3)     How can “I” refine, enhance and elevate the visions and aspirations “I” have for “my” life so they are synchronized in solidarity and kinship with all “others” and the extended living world?

 

4)     What changes do “I” need to make in the way “I” live “my” life that if made, could enhance and improve the quality of “my” own well being and the well being of the ONE greater Earth community?

 

5)     How can “I” live “my” life with greater congruence, admiration and reverence towards “my” Self, “others”, and the larger living world?

 

6)     What unspoken questions, words and conversations do “I” need to have, hear, pursue or let go of, in order to foster a culture of peace and affirmation in “my” experience, the surroundings, and with all “others”?

 

7)     What values do “I” need to enhance, adopt, or abandon, to form a solid foundation for a personal, sacred trust, towards sustaining a new life, world and humanity?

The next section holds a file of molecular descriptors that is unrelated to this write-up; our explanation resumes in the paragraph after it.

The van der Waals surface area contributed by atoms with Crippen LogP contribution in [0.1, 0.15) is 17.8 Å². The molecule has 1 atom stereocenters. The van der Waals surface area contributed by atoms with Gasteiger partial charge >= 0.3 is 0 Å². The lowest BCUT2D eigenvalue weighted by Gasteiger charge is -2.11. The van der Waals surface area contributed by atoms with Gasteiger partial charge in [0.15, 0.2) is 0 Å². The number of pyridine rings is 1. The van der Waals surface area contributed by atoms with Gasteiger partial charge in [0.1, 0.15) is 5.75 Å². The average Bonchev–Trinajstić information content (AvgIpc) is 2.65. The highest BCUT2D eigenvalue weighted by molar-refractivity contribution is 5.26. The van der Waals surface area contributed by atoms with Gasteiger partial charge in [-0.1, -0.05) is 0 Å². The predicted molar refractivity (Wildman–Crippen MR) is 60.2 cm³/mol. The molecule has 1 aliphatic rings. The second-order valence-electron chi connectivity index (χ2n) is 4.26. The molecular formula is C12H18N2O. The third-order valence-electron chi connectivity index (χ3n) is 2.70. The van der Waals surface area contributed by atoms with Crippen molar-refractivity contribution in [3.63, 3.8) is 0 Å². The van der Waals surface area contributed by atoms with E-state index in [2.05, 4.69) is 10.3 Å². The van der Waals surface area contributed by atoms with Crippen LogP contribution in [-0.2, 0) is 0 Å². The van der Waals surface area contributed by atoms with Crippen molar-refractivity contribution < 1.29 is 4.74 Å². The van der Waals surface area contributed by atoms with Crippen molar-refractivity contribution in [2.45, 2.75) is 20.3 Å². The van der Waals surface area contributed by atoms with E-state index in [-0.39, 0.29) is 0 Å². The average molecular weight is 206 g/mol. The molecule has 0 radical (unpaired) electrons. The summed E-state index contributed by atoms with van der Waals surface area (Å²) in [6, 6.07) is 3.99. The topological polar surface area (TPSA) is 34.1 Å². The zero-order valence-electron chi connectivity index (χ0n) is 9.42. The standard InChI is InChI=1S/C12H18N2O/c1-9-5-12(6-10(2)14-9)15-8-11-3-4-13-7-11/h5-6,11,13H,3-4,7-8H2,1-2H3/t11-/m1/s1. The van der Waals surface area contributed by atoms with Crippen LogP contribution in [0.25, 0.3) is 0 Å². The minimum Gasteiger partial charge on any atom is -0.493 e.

8)     How can “I” live “my” life with a greater reverence, admiration and humility for the mystery of Being; with enhanced gratitude for the gift of life, and with greater humility regarding “my” place in nature?

 

9)     What can “I” do to elevate the shared responsibility “I” have in the stewardship of this ONE great Earth and humanity; clarifying, enhancing and elevating the intention to realize ONE global, just, sustainable and peaceful society?

 

10)     Recognizing “my” life is both interdependent and interconnected with all people and things, what three principles am “I” willing to commit too, affirm and cultivate in “my” life that will elevate a sustainable and ethical way of being for “my” self and the planet “I” live on?

 

THE GAYATRI MANTRA

 OM bhūr bhuvah svah tát savitúr váreṇyam bhárgo devásya dhīmahi dhíyo yó naḥ pracodáyāt…

“Earth Atmospher Heavens.  We meditate on the sacred light of the effulgent source.  Let that inspire our thoughts…”

 

 

 

Insight #74 ~ ZEN Shredding
April 21, 2010

 

“Shred” the burden of judgment.

 

Your life could be seen as the creative process in action.  Spontaneity is the essence of the creative process; judgment is what comes after it.  When you judge yourself or others you temporarily isolate yourself from the effortless flow of the moment and the energy and information it contains.